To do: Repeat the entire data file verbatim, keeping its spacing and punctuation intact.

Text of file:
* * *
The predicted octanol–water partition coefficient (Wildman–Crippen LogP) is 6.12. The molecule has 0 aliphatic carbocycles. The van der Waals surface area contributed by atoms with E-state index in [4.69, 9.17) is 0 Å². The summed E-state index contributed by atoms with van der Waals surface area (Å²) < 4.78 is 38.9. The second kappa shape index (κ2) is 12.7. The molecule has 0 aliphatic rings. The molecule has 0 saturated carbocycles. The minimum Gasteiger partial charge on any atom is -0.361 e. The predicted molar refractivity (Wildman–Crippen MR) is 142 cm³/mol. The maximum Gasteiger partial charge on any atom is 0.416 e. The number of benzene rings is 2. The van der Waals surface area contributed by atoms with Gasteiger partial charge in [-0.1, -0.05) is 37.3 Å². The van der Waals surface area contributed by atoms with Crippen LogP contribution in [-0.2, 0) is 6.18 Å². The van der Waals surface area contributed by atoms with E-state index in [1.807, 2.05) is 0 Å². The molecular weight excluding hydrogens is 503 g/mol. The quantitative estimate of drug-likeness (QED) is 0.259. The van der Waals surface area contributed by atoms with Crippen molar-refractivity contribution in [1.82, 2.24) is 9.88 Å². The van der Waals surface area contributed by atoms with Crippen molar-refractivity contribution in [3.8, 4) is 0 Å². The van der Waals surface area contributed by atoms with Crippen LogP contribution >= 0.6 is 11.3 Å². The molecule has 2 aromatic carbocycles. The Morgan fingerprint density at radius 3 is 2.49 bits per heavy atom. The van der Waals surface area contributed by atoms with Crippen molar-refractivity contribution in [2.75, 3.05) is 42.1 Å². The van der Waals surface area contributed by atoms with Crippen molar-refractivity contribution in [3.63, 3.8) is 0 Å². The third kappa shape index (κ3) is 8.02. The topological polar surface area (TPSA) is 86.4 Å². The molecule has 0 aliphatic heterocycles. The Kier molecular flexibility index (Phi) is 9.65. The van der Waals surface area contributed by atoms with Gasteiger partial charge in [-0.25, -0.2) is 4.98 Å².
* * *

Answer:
The predicted octanol–water partition coefficient (Wildman–Crippen LogP) is 6.12. The molecule has 0 aliphatic carbocycles. The van der Waals surface area contributed by atoms with E-state index in [4.69, 9.17) is 0 Å². The summed E-state index contributed by atoms with van der Waals surface area (Å²) < 4.78 is 38.9. The second kappa shape index (κ2) is 12.7. The molecule has 0 aliphatic rings. The molecule has 0 saturated carbocycles. The minimum Gasteiger partial charge on any atom is -0.361 e. The predicted molar refractivity (Wildman–Crippen MR) is 142 cm³/mol. The maximum Gasteiger partial charge on any atom is 0.416 e. The number of benzene rings is 2. The van der Waals surface area contributed by atoms with Gasteiger partial charge in [-0.1, -0.05) is 37.3 Å². The van der Waals surface area contributed by atoms with Crippen LogP contribution in [-0.2, 0) is 6.18 Å². The van der Waals surface area contributed by atoms with E-state index in [1.807, 2.05) is 0 Å². The molecular weight excluding hydrogens is 503 g/mol. The quantitative estimate of drug-likeness (QED) is 0.259. The van der Waals surface area contributed by atoms with Crippen molar-refractivity contribution in [1.82, 2.24) is 9.88 Å². The van der Waals surface area contributed by atoms with Crippen molar-refractivity contribution in [3.8, 4) is 0 Å². The van der Waals surface area contributed by atoms with Crippen LogP contribution >= 0.6 is 11.3 Å². The molecule has 2 aromatic carbocycles. The Morgan fingerprint density at radius 3 is 2.49 bits per heavy atom. The van der Waals surface area contributed by atoms with Crippen molar-refractivity contribution in [2.75, 3.05) is 42.1 Å². The van der Waals surface area contributed by atoms with Crippen molar-refractivity contribution in [3.63, 3.8) is 0 Å². The third kappa shape index (κ3) is 8.02. The topological polar surface area (TPSA) is 86.4 Å². The molecule has 0 aliphatic heterocycles. The Kier molecular flexibility index (Phi) is 9.65. The van der Waals surface area contributed by atoms with Gasteiger partial charge in [-0.25, -0.2) is 4.98 Å².